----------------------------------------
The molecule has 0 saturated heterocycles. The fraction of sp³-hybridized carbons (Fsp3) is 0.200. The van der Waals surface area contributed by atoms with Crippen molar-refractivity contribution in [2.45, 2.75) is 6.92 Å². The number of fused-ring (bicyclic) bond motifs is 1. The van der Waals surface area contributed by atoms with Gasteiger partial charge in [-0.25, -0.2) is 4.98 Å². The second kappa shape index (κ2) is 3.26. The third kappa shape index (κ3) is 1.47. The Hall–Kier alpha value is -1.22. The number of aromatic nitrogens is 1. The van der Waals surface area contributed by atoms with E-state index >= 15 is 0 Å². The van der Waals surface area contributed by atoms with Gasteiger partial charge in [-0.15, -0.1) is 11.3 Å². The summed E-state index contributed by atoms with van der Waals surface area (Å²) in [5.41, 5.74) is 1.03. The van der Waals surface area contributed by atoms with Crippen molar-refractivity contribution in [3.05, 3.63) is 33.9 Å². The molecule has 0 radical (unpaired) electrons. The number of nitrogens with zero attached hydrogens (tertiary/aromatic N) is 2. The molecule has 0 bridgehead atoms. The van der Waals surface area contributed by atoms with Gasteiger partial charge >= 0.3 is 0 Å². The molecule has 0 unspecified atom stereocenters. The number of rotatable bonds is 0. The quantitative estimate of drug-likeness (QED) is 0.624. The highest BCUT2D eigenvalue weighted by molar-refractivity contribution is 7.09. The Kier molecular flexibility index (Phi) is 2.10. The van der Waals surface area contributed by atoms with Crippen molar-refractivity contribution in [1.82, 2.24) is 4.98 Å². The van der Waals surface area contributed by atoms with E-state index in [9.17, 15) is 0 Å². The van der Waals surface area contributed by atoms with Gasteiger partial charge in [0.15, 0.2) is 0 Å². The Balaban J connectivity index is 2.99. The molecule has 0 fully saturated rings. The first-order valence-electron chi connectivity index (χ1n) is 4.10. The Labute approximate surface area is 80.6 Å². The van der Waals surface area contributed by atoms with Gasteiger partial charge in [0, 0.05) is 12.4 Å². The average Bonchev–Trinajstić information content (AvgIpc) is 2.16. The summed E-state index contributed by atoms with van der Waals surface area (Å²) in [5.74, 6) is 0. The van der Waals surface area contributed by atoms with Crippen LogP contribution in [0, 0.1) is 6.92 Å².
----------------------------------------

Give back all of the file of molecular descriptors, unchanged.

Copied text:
The molecule has 0 saturated heterocycles. The fraction of sp³-hybridized carbons (Fsp3) is 0.200. The van der Waals surface area contributed by atoms with Crippen molar-refractivity contribution in [2.45, 2.75) is 6.92 Å². The number of fused-ring (bicyclic) bond motifs is 1. The van der Waals surface area contributed by atoms with Gasteiger partial charge in [-0.25, -0.2) is 4.98 Å². The second kappa shape index (κ2) is 3.26. The third kappa shape index (κ3) is 1.47. The Hall–Kier alpha value is -1.22. The number of aromatic nitrogens is 1. The van der Waals surface area contributed by atoms with E-state index >= 15 is 0 Å². The van der Waals surface area contributed by atoms with Gasteiger partial charge in [-0.15, -0.1) is 11.3 Å². The summed E-state index contributed by atoms with van der Waals surface area (Å²) in [5.41, 5.74) is 1.03. The van der Waals surface area contributed by atoms with Crippen molar-refractivity contribution in [3.05, 3.63) is 33.9 Å². The molecule has 0 radical (unpaired) electrons. The number of nitrogens with zero attached hydrogens (tertiary/aromatic N) is 2. The molecule has 0 bridgehead atoms. The van der Waals surface area contributed by atoms with Gasteiger partial charge >= 0.3 is 0 Å². The molecule has 0 unspecified atom stereocenters. The number of rotatable bonds is 0. The quantitative estimate of drug-likeness (QED) is 0.624. The highest BCUT2D eigenvalue weighted by molar-refractivity contribution is 7.09. The Kier molecular flexibility index (Phi) is 2.10. The van der Waals surface area contributed by atoms with Crippen molar-refractivity contribution in [1.82, 2.24) is 4.98 Å². The van der Waals surface area contributed by atoms with E-state index in [9.17, 15) is 0 Å². The van der Waals surface area contributed by atoms with Gasteiger partial charge in [0.15, 0.2) is 0 Å². The Balaban J connectivity index is 2.99. The molecule has 0 fully saturated rings. The first-order valence-electron chi connectivity index (χ1n) is 4.10. The Labute approximate surface area is 80.6 Å². The van der Waals surface area contributed by atoms with Gasteiger partial charge in [0, 0.05) is 12.4 Å². The average Bonchev–Trinajstić information content (AvgIpc) is 2.16. The summed E-state index contributed by atoms with van der Waals surface area (Å²) in [5.74, 6) is 0. The van der Waals surface area contributed by atoms with Crippen LogP contribution in [0, 0.1) is 6.92 Å².